CHISINAU, MOLDOVA - SEPTEMBER 07: England manager Roy Hodgson applauds the fans after the FIFA 2014 World Cup qualifier match between Moldova and England at Zimbru Stadium on September 7, 2012 in Chisinau, Moldova. (Photo by Michael Regan/Getty Images)
Roy Hodgson's tenure is earning him few critics, but England don't appear to be making any real progress. Follow @SBNationSoccer
Bizarre "I've managed at Neuchatel Xanax, you know" rants aside, England manager Roy Hodgson appears to be permanently blessed and cursed with a humble, small-club mentality. Most of the time that's to his credit, but occasionally it's not. During Plucky Little Fulham's Europa League run, it served him well - a likeable team that needed kind words and encouragement to help them turn over the likes of Juventus as they went further than any reasonable person could've expected. Such an attitude, however, with its boasts of "a famous European victory against Trabzonspor" did not go down well with the natives at Anfield, and while it may have worked with an utterly demoralised England, expectation will reach boiling point as the summer of 2014 approaches, and a sweet smile may not be enough to get the job done anymore.
Ironically, it was one of that old golden generation that Hodgson had indulged far beyond his suitability or form, Steven Gerrard, who gave a taste of what was to come: appearing on several English back pages with some classic "We can win the World Cup" braggadocio. Hodgson probably would've choked on his coffee as he read it, but it's difficult to make a prediction for what will happen in two years, when nobody - not Steven Gerrard, not Frank Lampard, and apparently not Roy Hodgson - knows what England's team will look like when the time comes.
It's a curious time in international football, where we don't really have a firm idea of what many of the traditional major powers that will contest the 2014 World Cup will look like. France and Italy's likely teams by then are anyone's guess, Holland appear to be at a crossroads, and even Brazil and Argentina have serious doubts of how best to accomodate their stars and who to leave out. England are no different, but the questions are largely in who won't survive the cut, since the youth likely to take their place - Jack Wilshere, Danny Welbeck, Alex Oxlade-Chamberlain, et al - should have few surprises.
Mystifying, then, that Hodgson chose to select Lampard and Gerrard, one of the great English comedy double-acts, against Moldova. It doesn't seem a huge problem - it's only Moldova, who aren't going to provide suitable test conditions for any experiment - but the fact remains that there are three overwhelming arguments as to why it was a bad idea. Number one, they don't play together effectively. That's not a theory, or a niggling doubt, it's a painful and repeatedly-proven fact. Number two, if the duo are going to be a serious consideration for a starting midfield pairing in 2014, then it's probably not worth qualifying. Number three, both are in their worst form for quite some time. Gerrard has been abysmal so far this season, the worst player on the pitch in all but one of Liverpool's games, whereas Lampard's struggling decline is the main reason there are doubts about Chelsea's midfield, particularly with the baffling exits of Raul Meireles and Michael Essien.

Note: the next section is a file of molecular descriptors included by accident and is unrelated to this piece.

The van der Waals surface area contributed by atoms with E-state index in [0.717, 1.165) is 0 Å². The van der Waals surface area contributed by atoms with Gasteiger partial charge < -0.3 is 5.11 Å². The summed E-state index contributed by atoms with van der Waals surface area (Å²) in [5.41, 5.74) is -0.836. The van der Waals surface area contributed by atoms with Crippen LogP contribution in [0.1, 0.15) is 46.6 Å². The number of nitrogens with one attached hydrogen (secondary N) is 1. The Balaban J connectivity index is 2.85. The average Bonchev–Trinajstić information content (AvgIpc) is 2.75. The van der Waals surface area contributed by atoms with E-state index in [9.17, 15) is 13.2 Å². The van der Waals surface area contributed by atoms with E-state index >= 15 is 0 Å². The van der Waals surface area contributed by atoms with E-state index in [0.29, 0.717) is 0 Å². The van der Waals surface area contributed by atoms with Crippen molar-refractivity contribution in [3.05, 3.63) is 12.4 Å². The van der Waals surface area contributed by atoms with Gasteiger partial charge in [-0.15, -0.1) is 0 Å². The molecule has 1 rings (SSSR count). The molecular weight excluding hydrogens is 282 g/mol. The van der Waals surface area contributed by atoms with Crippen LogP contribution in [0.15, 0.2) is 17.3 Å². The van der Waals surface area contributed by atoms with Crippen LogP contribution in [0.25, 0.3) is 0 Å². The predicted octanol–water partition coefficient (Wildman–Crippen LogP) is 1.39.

Largely, it seems that Hodgson is too eager to placate those who attempt to manage England from within or afar - the 'golden generation' has been kept on life-support, the media have been placated, and a relatively straightforward qualifying group will probably be negotiated with ease. All this, however, means nothing should England still be left with the usual combination of the untested and unready versus the decrepit and past-it, as the manager gets the usual pillorying in the press after claiming "Trinidad and Tobago are a very good team" in the post-match interview to an unwatchable 1-1 draw.
Hodgson is undoubtedly a good manager, but as his contrasting times at Fulham, Liverpool, and West Brom proved, only in specific circumstances. He can keep England ticking over, get them winning the games they should be winning and maybe drawing the odd one they should be losing, but that's it. Any long-term plan for the national team is conspicuous by its absence, and England do have a wide array of talented young players that could form a strong team in the very near future. England don't need someone to smile sweetly and keep the peace - they need somebody to forge a team that, with discipline and efficiency, could perhaps overachieve and go all the way.
It's England's poor luck that they simply don't seem to produce that kind of manager anymore - dour, joyless managers may be Scotland's highest export after oil and maudlin sentimentality, but they can all be ruled out for obvious reasons. To combat it, England have been by far the highest-profile team to resort to foreigners - the first a manager somehow even more happy-go-lucky and chummy than your standard English boss, and the second, Fabio Capello, a man out of his time. You can't help but feel that Hodgson would've been a better bet to oversee the twilight of the players that took part in the South Africa debacle, whereas Capello might've stood more of a chance of whipping the current crop into a genuinely great team.
Hodgson is unlikely to oversee any total disasters, but it must be questioned whether he is the right man to oversee the kind of overhaul necessary. England have little to gain, but much to lose in the long-term - in the best case they may go farther than expected in Brazil, but even that could represent a great missed opportunity.